If you're familiar with All About Jazz, you know that we've dedicated over two decades to supporting jazz as an art form, and more importantly, the creative musicians who make it. Our enduring commitment has made All About Jazz one of the most culturally important websites of its kind in the world reaching hundreds of thousands of readers every month. However, to expand our offerings and develop new means to foster jazz discovery we need your help.
You can become a sustaining member for a modest $20 and in return, we'll immediately hide those pesky Google ads PLUS deliver exclusive content and provide access to future articles for a full year! This combination will not only improve your AAJ experience, it will allow us to continue to rigorously build on the great work we first started in 1995. Read on to view our project ideas...
The Count Basie Band in all its multiplicity of incarnations was, and still is, a jazz institution. From its Kansas City beginnings to its various resurgences after the Count’s passing into the great jazz hereafter it’s held a stature rivaling that of the Ellington dynasty. Back in 58’ when this session was waxed Basie was still among the living and it was a common occurrence for his sidemen old and new to stage reunion’s honoring their bandleader. The second of two Prestige dates under the erstwhile leadership of first tenor chair Quinichette (the first being the equally excellent For Basie) the emphasis is firmly set on revisiting chestnuts from earlier Basie songbooks. Brimming with talent from bands past and present the one-shot aggregation places a premium on expansive individual solos and relaxed first-rate swing.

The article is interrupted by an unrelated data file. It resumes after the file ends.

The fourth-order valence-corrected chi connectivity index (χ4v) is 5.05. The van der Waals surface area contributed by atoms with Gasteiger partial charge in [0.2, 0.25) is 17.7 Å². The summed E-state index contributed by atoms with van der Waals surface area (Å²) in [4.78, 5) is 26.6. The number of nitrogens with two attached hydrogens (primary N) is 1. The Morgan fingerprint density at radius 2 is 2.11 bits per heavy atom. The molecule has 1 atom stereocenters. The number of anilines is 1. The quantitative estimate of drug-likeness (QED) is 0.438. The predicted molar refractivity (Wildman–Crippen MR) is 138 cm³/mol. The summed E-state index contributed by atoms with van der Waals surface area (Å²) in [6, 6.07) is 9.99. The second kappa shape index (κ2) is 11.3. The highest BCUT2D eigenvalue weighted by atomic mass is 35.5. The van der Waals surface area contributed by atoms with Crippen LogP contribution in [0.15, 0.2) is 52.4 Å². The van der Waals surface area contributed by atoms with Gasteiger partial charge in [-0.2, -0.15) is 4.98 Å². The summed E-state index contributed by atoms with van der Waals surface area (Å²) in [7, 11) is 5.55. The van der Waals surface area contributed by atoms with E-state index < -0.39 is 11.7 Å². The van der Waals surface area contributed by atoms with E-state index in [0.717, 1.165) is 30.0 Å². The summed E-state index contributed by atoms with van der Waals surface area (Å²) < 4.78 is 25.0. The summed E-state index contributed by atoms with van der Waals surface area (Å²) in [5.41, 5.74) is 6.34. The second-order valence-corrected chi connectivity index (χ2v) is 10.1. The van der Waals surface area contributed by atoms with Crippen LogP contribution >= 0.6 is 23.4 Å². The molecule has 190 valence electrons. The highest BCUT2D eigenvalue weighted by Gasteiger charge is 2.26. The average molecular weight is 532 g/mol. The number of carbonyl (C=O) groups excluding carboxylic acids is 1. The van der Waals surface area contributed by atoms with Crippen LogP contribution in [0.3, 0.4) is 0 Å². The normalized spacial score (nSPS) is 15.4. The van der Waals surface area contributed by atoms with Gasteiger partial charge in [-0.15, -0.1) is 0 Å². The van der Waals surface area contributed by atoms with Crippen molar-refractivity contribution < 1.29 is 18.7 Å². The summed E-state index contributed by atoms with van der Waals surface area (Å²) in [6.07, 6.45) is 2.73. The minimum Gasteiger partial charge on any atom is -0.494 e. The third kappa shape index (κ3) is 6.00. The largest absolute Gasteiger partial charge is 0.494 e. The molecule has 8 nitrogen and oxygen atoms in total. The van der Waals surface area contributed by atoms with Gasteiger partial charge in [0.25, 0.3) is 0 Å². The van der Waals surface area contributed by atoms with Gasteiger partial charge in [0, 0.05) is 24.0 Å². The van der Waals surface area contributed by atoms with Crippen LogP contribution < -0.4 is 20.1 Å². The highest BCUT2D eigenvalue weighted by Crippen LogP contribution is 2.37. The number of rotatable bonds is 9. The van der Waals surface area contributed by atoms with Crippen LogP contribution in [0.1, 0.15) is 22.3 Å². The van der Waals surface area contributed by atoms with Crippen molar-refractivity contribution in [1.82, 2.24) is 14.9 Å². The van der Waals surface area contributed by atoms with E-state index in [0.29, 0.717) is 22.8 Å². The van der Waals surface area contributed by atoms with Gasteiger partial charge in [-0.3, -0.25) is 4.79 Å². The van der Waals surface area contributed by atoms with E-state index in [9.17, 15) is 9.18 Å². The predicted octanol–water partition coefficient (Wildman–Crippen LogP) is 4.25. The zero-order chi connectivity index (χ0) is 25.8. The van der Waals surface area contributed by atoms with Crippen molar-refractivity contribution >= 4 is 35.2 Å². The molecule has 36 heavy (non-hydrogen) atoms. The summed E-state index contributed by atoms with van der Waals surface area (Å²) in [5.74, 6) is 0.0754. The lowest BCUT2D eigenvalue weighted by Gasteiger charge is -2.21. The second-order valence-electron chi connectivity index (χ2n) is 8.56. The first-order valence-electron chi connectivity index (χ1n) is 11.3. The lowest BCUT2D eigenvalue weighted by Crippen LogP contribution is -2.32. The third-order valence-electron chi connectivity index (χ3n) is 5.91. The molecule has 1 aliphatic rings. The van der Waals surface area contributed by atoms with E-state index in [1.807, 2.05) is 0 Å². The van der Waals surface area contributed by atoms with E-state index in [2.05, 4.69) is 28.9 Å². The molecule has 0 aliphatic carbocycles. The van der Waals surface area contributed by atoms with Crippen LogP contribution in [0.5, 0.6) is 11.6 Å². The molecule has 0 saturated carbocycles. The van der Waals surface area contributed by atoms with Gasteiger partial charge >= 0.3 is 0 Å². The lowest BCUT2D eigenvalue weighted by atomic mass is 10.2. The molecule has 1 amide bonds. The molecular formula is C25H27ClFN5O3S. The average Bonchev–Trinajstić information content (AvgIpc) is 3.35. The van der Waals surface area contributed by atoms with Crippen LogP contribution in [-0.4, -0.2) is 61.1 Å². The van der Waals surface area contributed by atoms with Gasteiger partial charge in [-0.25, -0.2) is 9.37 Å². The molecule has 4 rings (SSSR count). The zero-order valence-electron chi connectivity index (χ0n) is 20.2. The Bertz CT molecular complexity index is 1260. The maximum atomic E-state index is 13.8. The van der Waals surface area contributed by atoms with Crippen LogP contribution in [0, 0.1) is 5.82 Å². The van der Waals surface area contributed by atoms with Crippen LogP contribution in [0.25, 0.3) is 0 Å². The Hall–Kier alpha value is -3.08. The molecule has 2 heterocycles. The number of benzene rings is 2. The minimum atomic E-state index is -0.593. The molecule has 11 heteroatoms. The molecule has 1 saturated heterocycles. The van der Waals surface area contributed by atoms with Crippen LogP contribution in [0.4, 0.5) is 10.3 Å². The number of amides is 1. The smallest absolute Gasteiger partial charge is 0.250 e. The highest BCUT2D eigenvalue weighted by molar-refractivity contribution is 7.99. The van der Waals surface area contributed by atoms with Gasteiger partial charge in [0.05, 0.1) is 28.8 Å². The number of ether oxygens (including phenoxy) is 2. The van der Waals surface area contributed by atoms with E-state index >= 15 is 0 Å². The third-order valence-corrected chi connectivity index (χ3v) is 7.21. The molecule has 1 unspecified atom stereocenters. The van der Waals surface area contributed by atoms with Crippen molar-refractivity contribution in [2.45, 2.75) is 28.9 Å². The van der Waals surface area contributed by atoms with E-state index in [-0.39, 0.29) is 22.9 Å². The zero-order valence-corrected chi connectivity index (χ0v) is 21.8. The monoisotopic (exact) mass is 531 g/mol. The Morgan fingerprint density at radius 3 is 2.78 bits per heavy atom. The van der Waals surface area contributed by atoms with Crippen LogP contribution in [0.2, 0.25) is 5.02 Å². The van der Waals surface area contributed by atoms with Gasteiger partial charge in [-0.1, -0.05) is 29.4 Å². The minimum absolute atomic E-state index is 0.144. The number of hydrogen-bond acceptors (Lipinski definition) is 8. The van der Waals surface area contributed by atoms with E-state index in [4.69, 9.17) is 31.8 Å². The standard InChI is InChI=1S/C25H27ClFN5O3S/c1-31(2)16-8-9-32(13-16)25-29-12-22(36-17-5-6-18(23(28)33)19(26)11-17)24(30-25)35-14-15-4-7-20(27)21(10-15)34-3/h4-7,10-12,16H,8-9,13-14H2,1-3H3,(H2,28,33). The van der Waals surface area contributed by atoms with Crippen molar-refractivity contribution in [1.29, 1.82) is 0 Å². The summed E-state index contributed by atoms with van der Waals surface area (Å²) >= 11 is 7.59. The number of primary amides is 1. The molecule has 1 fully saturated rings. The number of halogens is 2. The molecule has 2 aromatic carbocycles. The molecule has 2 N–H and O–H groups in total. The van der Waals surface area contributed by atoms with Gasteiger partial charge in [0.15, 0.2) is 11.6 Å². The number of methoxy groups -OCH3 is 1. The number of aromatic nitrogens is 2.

The Clayton-penned “Blues Jumped Out” works as a tonic to get the group in gear and benefits from a brief, but expressive statement from the under recorded Washington. Clayton follows up with a mellow turn before an amicable close. Conversely, “John’s Idea” is a smoker from start to finish as the rhythm section lights a blazing fire under the horns goading them to a fever pitch of expressive heights. Clayton is particularly flamboyant dancing a fleet-valved foxtrot atop the unison vamping of his partners. Not to be upstaged Washington blows in with a burner of his own before Quinichette’s rousing rundown of the melody takes things out. “Baby Don’t Tell On Me” is the flipside, cooling things off to a slow boil over the tasteful comping of Pierce and the swaying harmonies of the horns. Collins is the star here on the solo front turning a no frills slice of blues that again incites Washington to answer from deep within the viscera of his sax. This disc a winner on a variety of fronts: as an opportunity to hear Basie alum paying inspired homage to their employer, and as a rare opportunity to hear Washington cut loose in the company of his peers. Recommended wholeheartedly to any and all hepcats still practicing or reformed.
We sent a confirmation message to . Look for it, then click the link to activate your account. If you don’t see the email in your inbox, check your spam, bulk or promotions folder.
Thanks for joining the All About Jazz community!